genuine concern for others, honesty and a sense of humility are some of the
leadership qualities that senior managers should emulate according to latest
extensive leadership study, one of the largest of its kind, which involved 800
organisations and 3,500 managers – mainly in the public sector – reveals that
an excellent leader is accessible and manages change sensitively.
a conference on Women as Leaders in the 21st century at Henley Management
College last week, Beverly Alimo-Metcalfe, professor of leadership studies at
Leeds University, set out the research results to senior business people. The
research takes into account the differences between leadership skills of men
presented it as "A new model of transformational leadership" – a type
of leadership which has been described by academics as people who communicate a
vision and create an environment where staff flourish.
leadership by contrast is more authoritarian, giving rewards and punishment in
equal measures to performance.
do need both styles," she told delegates. "There should be different
levels of leadership – companies need both dimensions."
research highlights what good leaders need to motivate others and what personal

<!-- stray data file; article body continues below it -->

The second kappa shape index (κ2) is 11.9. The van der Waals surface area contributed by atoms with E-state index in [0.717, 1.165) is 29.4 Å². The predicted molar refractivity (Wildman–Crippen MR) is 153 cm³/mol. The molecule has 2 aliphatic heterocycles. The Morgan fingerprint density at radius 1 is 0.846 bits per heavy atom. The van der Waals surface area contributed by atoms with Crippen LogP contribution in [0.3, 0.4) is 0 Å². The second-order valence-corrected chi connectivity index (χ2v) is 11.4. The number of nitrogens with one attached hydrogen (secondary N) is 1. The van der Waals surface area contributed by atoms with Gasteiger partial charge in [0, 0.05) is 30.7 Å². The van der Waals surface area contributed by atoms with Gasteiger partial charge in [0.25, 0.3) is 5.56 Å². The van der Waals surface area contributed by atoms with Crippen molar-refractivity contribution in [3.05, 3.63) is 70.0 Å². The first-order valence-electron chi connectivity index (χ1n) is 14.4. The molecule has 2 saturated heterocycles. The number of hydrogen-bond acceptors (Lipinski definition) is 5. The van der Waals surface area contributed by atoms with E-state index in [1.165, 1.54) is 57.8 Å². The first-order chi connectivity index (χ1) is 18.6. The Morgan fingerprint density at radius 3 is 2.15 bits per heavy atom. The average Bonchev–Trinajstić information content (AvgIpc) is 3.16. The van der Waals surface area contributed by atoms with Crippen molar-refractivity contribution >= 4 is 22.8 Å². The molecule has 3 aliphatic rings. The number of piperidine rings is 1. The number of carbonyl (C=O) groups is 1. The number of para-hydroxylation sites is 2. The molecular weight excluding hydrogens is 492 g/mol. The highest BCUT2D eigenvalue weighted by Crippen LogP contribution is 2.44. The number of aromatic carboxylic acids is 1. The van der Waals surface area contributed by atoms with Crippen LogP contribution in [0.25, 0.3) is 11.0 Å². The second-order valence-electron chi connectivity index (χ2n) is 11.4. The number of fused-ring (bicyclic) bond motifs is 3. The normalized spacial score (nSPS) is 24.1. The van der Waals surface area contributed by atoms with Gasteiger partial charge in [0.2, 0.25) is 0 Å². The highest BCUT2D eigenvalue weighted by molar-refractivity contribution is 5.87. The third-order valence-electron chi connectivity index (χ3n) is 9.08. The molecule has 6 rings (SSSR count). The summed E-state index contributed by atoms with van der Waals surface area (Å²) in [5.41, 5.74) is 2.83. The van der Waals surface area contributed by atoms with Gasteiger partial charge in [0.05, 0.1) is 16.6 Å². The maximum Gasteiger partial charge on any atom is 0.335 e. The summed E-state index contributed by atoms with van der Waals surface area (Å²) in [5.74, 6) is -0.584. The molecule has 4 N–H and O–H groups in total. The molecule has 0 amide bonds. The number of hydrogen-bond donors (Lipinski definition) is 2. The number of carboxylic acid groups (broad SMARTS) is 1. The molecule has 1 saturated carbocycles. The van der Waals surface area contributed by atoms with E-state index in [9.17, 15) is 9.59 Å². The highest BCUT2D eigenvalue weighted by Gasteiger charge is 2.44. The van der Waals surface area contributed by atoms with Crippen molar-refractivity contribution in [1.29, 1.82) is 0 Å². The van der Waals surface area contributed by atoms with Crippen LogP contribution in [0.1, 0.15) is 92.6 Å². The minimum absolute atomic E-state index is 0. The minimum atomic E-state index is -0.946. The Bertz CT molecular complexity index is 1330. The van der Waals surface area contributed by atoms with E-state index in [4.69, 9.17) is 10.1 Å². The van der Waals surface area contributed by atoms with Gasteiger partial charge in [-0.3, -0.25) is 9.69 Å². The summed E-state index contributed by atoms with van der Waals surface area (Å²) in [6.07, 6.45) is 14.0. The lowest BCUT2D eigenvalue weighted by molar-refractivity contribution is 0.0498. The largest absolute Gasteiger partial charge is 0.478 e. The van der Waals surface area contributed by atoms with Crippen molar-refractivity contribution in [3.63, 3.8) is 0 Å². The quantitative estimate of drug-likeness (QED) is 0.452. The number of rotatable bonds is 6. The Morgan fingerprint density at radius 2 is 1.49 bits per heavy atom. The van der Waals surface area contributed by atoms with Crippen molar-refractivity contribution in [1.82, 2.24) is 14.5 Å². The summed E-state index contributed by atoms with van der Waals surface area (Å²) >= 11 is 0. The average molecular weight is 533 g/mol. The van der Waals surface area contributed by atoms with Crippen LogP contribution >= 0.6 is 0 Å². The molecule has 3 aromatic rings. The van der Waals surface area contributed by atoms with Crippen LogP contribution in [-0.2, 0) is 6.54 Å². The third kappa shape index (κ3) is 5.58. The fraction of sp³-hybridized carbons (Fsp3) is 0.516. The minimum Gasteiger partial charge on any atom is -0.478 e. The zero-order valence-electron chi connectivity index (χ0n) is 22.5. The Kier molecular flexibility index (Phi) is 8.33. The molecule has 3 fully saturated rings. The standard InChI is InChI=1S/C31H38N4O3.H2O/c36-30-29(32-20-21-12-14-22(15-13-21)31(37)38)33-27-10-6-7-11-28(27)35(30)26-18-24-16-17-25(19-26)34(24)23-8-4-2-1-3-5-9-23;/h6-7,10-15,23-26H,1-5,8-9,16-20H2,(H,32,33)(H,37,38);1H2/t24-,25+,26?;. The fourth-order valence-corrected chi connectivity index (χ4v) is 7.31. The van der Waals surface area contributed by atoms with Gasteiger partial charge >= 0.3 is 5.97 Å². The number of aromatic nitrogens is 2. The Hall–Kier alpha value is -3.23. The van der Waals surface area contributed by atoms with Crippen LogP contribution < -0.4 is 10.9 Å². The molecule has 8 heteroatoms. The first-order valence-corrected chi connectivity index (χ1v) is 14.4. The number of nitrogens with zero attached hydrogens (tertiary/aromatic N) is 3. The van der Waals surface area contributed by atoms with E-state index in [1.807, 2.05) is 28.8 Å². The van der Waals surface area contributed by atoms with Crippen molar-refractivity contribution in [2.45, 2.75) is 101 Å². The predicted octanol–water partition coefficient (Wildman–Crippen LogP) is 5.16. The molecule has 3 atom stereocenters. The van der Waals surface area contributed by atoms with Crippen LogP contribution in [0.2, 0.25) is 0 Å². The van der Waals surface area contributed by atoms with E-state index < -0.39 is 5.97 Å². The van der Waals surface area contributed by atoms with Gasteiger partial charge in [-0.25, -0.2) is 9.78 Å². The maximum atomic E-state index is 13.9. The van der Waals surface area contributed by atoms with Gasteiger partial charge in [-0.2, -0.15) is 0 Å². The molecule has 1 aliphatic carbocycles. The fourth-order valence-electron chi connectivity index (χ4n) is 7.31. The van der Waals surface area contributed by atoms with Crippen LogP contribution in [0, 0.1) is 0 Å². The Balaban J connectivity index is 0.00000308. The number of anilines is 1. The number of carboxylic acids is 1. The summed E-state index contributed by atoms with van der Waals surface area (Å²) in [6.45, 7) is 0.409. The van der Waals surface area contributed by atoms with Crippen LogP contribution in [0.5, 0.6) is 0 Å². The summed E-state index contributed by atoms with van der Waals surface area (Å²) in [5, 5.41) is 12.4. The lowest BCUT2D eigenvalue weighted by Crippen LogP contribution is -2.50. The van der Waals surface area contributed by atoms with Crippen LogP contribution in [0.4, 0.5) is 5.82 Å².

qualities they should have, it also lists organisational skills that are
needed. "Leaders should be charismatic and in-touch which means they
should be infectious with their enthusiasm and make work exciting," she
at the conference Anne Minto, HR director of Smiths Group, gave a personal
account of her own experience of leadership in the male-dominated world of oil,
gas and engineering industries.
more than men, have to prove their worth to the business and at times this
places an intolerable burden on them. Women will stand in a far lonelier spot
than men – corporate loneliness for women is one of the biggest challenges in
our sector and is given as a frequent reason for leaving an organisation.
said that the loss of talented, highly skilled women to an organisation was a
serious waste of resources." We have to retain our highly skilled women
– it is crucial to us – and the loss of
them is a serious cost to the industry. It cannot afford to lose them."
is starting a research project on leadership in the private sector. To take
part, log on to: www.leeds.ac.uk/nuffield/download/tlq.pdf for information